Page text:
Loving the Depressed

 Recently I attended the national conclave of the Bahamas Evangelical Church Association (BECA) in Freeport, Grand Bahama.  During the conference, the urgent, but often “hush hush,” issue of Mental Illness in our society and especially in our churches was broadly discussed. One of the symptoms of the disease is depression. Depression affects millions of people every year, including many Christians. The book of Psalms is proof that God’s people are not exempt from feelings of extreme loss, disappointment, and sadness. Given its prevalence, most of us probably know someone who’s suffering from depression. Depression can be debilitating, but God gives us a way through. We find hope for the future in knowing Jesus saves us. We find help for the present by reaching out to the church. And, we find healing through prayer and modern medicine.
No one gets through depression alone. So how can we love someone who is dealing with depression? It can be difficult. But someone coping with depression needs the hope of Jesus and our friendship more than ever. If you’re wondering where to start, here three possible ways we can love someone who’s depressed.
  1. Remind them of God’s truth.

Someone who’s depressed often feels alone, unloved, and doubtful. When David feared for his life, Jonathan helped David refocus by reminding him of God’s strength and faithfulness (1 Samuel 23:15-18). Like David, our friends will never stop needing reminders of God’s faithfulness. Let’s encourage each other with the truth that God is a promise maker and a promise keeper (Numbers 23:19).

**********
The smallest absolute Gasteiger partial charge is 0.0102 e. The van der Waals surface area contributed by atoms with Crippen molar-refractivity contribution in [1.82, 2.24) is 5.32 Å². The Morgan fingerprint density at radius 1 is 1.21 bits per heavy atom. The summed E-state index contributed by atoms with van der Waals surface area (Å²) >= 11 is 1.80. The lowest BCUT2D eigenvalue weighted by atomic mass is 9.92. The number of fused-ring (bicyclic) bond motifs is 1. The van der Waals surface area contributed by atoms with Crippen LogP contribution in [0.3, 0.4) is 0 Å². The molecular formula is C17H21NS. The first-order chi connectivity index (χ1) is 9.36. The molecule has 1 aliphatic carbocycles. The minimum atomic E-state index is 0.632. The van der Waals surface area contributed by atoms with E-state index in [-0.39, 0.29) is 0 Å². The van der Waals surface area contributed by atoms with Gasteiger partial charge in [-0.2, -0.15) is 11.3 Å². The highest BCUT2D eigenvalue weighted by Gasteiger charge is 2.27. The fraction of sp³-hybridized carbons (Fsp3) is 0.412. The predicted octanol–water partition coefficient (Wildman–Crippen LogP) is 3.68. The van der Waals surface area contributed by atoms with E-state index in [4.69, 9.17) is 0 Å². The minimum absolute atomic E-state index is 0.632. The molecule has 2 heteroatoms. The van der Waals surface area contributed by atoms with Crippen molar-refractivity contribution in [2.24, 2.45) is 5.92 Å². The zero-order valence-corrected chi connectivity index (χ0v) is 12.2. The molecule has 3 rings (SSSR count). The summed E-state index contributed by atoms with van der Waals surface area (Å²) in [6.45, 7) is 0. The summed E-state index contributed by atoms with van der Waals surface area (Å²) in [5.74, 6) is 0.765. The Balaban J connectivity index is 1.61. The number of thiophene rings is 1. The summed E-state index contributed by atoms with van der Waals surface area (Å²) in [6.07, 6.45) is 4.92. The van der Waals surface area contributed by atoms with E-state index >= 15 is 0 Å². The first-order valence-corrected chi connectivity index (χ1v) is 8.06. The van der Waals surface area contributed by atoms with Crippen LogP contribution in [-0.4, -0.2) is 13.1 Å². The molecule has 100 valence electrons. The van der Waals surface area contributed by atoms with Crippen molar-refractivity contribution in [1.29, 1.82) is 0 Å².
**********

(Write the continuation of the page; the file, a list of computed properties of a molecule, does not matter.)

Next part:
1. Be patient and understanding.

Depression rarely healed overnight. Be persistent in prayer and patient in person. To someone who’s depressed, questions like “Are you better?” and “Do you feel good today?” can sound like “Why aren’t you better yet?” In Psalm 40:1, we see David waited patiently and expectantly for the Lord while crying out to Him in prayer. Be patient while believing and expecting that the Lord will work all things for the good of those who love Him, including our friends (Romans 8:28)..

  1. Provide Regular Connection. 
In addition to patience and understanding, people who are depressed needn relationships with Christians who aren’t afraid to have uncomfortable conversations, pray with them, or just hang out without any expectations.  When we’re isolated from other Christians, it’s easier to believe that lie that we are unlovable, that no one cares. But when we’re consistently reminded of God’s faithfulness and promises, we remember that we are His beloved kids (Psalm 8:4-6). When Jesus looks at your friend or family member, He sees someone who needs His healing love. It’s no accident you are in this person’s life in this season. As Christians, we carry Jesus’ presence and power in us. Strengthening and encouraging each other is what we’re called to do (1 Thessalonians 5:11Hebrews 3:13).
Sometimes the best gift we can give to someone dealing with depression is gift of presence and the same love and grace Jesus has given us. As we spend time with Jesus, we experience what it’s like to be loved by him and have more of His love to give away to others (John 15:12-13Proverbs 17:17).
So, let’s provide hope for the depressed!

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